Home Not a Haven : Unable to Qualify for Aid, Jaspal Jammu Is Trapped in Quake-Damaged Residence
As the one-year anniversary of the Northridge earthquake approaches, Jaspal Jammu feels like a squatter in his own home.
Jammu and two of his three children quietly moved back into his still-damaged house on Balboa Boulevard in August as the bank began foreclosure proceedings and city officials declared it unsafe with a yellow tag, saying the damage “constitutes a hazard or substandard condition.”
But despite the ominous situation, Jammu said he has nowhere else to go. He has been unemployed for two years, laid off from a management job with Xerox. As a result, he has not been able to qualify for enough government disaster assistance to cover the estimated $100,000 repair bill on his 2,000-square-foot ranch-style house.
Jammu is one of an unknown number of hidden quake victims, who despite private and public efforts still find themselves struggling a year later with an ongoing disaster.
“The roof is leaking, the chimney is down, some of the windows are still broken and there is a large crack in the foundation that runs through the house,” said a somber Jammu. “But I’m here because I don’t know where else to go. It’s been hell.”
Jammu initially received $3,400 in disaster assistance from FEMA, the Federal Emergency Management Agency. He stayed with friends for a few days and then moved into a Tarzana apartment. But he was rejected for a Small Business Administration loan because without a job he did not have the ability to repay the loan.
As with others who are rejected by SBA, his application was forwarded to the state Individual and Family Grant Program, a last-resort state disaster assistance program, which awarded him $10,000.
But with only one-tenth of what he needs, Jammu is no closer to being able to repair his house. Financially crippled and still unemployed, he let the payments on his $160,000 mortgage slip. But hopeful he can raise additional repair money, Jammu has not spent any of the $10,000. In August, he moved out of the Tarzana apartment and back into his damaged house to save money.
But he may be running out of time even there.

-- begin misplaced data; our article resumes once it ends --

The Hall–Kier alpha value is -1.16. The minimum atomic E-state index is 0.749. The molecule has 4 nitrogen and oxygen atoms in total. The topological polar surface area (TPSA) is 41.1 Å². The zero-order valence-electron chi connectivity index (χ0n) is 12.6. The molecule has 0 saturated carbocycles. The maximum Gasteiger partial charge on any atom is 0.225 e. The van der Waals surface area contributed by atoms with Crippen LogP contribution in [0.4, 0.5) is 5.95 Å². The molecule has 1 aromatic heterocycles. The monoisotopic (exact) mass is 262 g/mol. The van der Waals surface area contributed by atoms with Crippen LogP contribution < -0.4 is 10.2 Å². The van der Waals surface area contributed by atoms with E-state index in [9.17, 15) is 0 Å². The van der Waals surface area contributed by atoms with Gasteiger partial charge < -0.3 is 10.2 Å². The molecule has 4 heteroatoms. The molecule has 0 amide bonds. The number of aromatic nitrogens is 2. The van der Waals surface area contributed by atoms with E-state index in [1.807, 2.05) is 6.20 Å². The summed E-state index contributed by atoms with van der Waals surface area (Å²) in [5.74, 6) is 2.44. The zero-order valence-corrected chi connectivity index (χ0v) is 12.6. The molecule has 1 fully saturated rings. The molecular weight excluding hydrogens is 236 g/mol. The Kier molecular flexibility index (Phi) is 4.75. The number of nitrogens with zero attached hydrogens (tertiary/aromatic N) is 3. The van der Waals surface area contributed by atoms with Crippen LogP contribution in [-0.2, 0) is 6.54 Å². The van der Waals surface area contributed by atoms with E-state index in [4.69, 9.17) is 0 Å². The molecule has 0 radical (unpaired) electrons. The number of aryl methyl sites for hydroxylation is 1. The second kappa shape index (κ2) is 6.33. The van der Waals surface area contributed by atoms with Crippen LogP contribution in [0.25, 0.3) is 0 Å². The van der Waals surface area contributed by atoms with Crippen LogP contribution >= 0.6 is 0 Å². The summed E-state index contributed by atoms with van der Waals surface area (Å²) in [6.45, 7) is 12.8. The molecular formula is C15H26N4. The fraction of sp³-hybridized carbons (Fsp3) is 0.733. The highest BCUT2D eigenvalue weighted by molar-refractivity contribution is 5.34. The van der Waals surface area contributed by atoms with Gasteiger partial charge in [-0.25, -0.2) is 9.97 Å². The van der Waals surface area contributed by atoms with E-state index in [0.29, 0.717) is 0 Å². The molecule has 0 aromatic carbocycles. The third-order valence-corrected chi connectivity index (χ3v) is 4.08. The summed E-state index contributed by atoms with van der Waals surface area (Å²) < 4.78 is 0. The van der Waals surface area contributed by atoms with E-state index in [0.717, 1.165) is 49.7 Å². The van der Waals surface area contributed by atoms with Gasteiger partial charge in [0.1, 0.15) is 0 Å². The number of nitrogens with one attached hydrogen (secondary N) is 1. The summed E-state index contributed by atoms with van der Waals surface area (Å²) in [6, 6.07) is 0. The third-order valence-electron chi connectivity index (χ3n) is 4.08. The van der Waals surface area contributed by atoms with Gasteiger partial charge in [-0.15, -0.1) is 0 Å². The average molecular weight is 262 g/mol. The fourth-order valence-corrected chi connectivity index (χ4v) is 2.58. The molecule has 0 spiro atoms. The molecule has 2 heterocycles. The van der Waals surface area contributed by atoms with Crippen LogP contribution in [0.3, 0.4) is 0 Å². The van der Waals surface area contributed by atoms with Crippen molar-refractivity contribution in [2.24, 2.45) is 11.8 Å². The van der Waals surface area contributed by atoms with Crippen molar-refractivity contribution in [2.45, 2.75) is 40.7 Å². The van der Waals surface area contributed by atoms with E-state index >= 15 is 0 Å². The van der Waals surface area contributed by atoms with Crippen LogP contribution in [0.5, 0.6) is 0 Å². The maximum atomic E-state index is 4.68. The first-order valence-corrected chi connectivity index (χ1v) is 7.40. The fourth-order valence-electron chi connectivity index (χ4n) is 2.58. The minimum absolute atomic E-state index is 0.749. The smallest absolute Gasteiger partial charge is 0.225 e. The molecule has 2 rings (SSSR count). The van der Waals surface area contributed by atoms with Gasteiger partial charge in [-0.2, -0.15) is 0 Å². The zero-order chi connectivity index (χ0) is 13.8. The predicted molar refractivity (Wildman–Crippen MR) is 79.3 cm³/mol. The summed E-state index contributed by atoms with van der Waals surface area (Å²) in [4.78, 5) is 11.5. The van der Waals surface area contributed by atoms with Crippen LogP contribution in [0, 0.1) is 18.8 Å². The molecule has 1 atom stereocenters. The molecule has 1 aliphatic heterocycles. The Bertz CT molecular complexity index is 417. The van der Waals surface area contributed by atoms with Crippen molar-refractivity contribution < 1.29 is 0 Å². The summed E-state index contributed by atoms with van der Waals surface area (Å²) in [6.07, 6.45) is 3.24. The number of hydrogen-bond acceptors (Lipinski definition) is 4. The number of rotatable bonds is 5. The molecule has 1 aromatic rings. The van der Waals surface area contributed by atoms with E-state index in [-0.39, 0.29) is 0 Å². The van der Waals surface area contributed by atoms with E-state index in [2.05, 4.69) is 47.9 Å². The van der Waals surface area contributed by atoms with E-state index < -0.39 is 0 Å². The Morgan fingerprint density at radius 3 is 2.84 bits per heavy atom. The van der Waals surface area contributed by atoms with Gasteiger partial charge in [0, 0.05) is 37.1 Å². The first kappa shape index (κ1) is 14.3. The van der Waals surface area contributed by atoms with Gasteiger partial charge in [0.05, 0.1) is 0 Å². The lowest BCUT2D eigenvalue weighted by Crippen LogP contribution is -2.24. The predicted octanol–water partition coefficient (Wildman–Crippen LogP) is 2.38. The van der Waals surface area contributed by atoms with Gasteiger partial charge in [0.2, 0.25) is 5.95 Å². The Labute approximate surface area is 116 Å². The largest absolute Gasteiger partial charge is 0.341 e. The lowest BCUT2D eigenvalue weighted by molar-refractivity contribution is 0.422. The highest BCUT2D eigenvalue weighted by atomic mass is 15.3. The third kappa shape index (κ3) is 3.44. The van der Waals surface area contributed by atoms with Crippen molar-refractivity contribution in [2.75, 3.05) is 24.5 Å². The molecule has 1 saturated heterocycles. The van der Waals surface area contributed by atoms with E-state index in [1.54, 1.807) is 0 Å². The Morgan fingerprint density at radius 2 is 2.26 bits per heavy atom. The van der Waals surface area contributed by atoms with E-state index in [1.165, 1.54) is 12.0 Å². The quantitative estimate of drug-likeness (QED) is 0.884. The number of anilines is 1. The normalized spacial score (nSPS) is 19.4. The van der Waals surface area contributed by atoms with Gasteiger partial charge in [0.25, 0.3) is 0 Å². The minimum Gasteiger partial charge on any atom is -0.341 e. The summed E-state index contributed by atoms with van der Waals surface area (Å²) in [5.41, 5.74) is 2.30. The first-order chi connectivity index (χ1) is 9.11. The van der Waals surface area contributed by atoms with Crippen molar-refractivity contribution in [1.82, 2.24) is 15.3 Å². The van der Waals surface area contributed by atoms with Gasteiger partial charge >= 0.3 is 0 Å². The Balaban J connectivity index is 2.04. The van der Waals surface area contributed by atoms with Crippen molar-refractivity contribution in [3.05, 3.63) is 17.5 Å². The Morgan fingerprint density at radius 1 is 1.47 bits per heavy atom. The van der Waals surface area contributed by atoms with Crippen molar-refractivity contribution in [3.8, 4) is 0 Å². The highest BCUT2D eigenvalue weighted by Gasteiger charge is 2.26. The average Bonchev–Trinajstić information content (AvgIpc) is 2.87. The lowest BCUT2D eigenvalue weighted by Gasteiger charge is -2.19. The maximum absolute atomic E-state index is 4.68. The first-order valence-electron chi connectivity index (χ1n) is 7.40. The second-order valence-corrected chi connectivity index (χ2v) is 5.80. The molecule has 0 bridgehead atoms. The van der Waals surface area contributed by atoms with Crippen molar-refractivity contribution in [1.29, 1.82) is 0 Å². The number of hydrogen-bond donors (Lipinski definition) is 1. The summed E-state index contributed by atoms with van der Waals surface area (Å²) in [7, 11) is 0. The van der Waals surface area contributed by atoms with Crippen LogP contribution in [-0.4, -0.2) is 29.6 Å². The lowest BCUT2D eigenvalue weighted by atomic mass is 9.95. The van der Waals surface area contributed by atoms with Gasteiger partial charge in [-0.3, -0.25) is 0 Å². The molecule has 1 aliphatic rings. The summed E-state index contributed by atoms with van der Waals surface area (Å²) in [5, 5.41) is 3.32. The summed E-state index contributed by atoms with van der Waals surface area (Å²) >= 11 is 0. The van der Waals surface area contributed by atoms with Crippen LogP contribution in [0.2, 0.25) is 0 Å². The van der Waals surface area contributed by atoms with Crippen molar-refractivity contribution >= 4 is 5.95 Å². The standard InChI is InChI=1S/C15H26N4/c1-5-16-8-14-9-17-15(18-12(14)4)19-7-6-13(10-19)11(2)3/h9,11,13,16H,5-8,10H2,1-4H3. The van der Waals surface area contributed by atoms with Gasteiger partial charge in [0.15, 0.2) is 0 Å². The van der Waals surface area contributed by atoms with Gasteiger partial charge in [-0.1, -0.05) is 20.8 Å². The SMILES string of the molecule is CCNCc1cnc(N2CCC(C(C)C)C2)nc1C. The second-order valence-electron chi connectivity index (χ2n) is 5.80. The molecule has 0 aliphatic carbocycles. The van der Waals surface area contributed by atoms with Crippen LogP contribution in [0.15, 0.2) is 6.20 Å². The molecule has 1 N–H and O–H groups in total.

His lender originally planned to auction off his house last month, but Jammu got a postponement until March.
Meanwhile, officials with the city building and safety department have been sending him letters ordering him to submit plans and apply for permits to make the repairs or the city will take legal action. In a worst-case scenario, this could mean jail time for him or the demolition of his house if he does not comply.
In addition to the cracks in the foundation, airborne pieces of asphalt from the gas explosion punched holes in the roof. A 20-pound piece of the street sits on the floor of his den near where it landed, a kind of souvenir and conversation piece. Another larger piece remains on the roof, holding down a tarp to cover the hole.
With the recent spate of cold weather, Jammu has relied on portable space heaters for warmth, fearful that his gas furnace may also be unsafe. Foundation cracks are covered by carpet and the mess inside has long since been cleaned up. Both inside and out, the appearance of the home belies the severity of damage.
“It’s been hell,” Jammu said. “But I’m here because I don’t know where else to go.”
Richard Sanchez, an inspector with the city building and safety department, said officials are a long way from razing the house or prosecuting Jammu. He said Jammu has not responded to any of their letters, and the city is primarily interested in knowing his intentions because the damage could pose a danger to the public.
Jammu said he has not responded because he has no money to make the repairs, a head-in-the-sand strategy that city officials believe will only make matter worse.
Jammu may still have hope. He has not applied for a city housing department-administered, no-interest loan program for property owners rejected for SBA loans because he said he was not aware of the program.
The program, which allows homeowners to repay the loan over 30 years with the first payment not due for five years, provides homeowners with up to $50,000. However, Solomon Banks, who oversees the program for the city, said that in a unique case, housing officials may be able to loan more money with City Council approval.
Banks said that nearly 500 homeowners have applied for such loans. So far, only 31 have been granted, but Banks said others are likely to be funded. He said a loan would be denied only if there were federal liens on the property or the house was about to be lost in foreclosure, a provision that could weaken his chances.
Meanwhile, Jammu, who has also had to deal with divorce proceedings this past year, is still hopeful he can save his home on a stretch of Balboa Boulevard, where several empty lots remain as a reminder of the devastation that engulfed the neighborhood a year ago.
“My children go to schools in the area,” Jammu said. “We’ve lived her for 12 years. I love this neighborhood.”